Augustin de Candolle and Natural Classification

Linnaeus developed the approach to classification that Tournefort had used, but he did not depart from its principles. Under the Linnaean system, plants were grouped together on the basis of similarities in their flowers—the number and arrangement of stamens. His system was easy to learn, so students liked it, but it was unnatural, and in later years much of it had to be dismantled and the groups of species rearranged—requiring former students to painfully unlearn the arrangements they had memorized.

An alternative approach was possible. In 1790 the German poet Johann Wolfgang von Goethe (1749–1832) published Versuch, die Metamorphose der Pflanzen zu eklaren (Attempt to explain the metamorphosis of plants). Goethe believed that the leaf is the basic unit of every plant and that different forms of plants arise through the expansion and contraction of leaves and of organs derived from the modification of leaves. All plant species were, therefore, variations on a single general plan. This idea influenced the Swiss botanist Augustin de Candolle (1778–1841). Candolle was also influenced by the French botanist Antoine-Laurent de Jussieu (1748–1836). In 1788–89, Jussieu, professor of botany at the Jardin des Plantes (1793–1826), published his classification system in his book Genera plantarum (Plant genera). Jussieu had classified plants by first dividing them into three divisions according to whether they had no cotyledons in their embryos (acotyledons), one cotyledon (monocotyledons), or two cotyledons (dicotyledons). He then broke the divisions into 100 families on the basis of other natural features.

Taxonomy was Candolle's passion; indeed, it was he who coined the term in his 1813 book Theorie elementaire de la botanique (Elementary theory of botany), which was the work in which he set out his system of classification—or taxonomy. Candolle based this on the work of Jussieu and the French zoologist Georges Cuvier (1769–1832). Candolle proposed that similarities in the symmetries of their sexual parts revealed whether plants were related, but that these similarities could be obscured by parts fusing together, or degenerating, or by being lost entirely. These modifications could make plants that were truly related appear to be unrelated. To overcome such difficulties, Candolle introduced the concept of homology—the existence in two species of organs or structures that appear different but that are descended from a common ancestor.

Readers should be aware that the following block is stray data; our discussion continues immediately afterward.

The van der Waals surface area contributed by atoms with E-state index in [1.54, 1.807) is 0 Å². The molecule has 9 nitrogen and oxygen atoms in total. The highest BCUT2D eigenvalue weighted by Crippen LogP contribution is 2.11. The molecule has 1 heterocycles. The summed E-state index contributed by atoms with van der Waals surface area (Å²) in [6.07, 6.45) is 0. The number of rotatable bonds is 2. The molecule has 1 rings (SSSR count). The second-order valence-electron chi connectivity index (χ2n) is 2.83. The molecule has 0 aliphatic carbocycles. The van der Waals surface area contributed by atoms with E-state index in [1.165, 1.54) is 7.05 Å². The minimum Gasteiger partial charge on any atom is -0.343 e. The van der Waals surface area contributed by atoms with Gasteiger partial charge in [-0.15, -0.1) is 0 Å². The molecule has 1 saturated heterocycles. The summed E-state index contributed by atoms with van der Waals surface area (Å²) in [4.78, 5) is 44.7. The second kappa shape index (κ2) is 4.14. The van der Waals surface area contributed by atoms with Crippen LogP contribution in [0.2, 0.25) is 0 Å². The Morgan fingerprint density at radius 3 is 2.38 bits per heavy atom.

Candolle was also the first botanist to recognize that plants compete with each other—he called it being “at war one with another”— for resources. Charles Darwin studied Candolle's plant taxonomy while he was a student at the University of Edinburgh, and the description of plants “at war” was one of the ideas that pushed him toward developing his own evolutionary theory.

Augustin Pyramus de Candolle was born in Geneva, Switzerland, on February 4, 1778. He studied medicine at the Geneva Academy for two years before moving to Paris in 1796, where he added natural sciences to his medical studies. While in Paris, Candolle met many leading scientists, including Georges Cuvier and Jean-Baptiste Lamarck. In 1802 he acted as Cuvier's deputy at the College de France, and he edited the third edition of Flore francaise on behalf of Lamarck. He received his degree of doctor of medicine in 1804 from the University of Paris, but his acquaintance with Cuvier and Lamarck led Candolle to abandon medicine and concentrate wholly on botany. At the request of the French government, he carried out a botanical and agricultural survey of the whole of France. It took him six years, traveling each summer, and the results were published in 1813. In 1808 Candolle left Paris to become professor of botany at the College of Medicine in Montpellier. He left Montpellier in 1816 to become professor of natural history and director of the botanical garden at the Geneva Academy. He remained in these positions until he retired in 1835, when his son Alphonse Louis Pierre Pyramus de Candolle (1806–93) succeeded him and continued his work.

In 1824 Candolle commenced his most important work, Prodromus systematis regni vegetabilis (Introduction to a natural classification of the vegetable kingdom). He intended this 17-volume treatise to cover the taxonomy, ecology, and geography of all known seed plants. By 1839 he had completed seven of the volumes, but then ill health compelled him to abandon work on the project. He died in Geneva on September 9, 1841. Alphonse continued the work, producing the remaining 10 volumes, one of them in collaboration with his own son, Anne Casimir Pyrame de Candolle (1836–1918).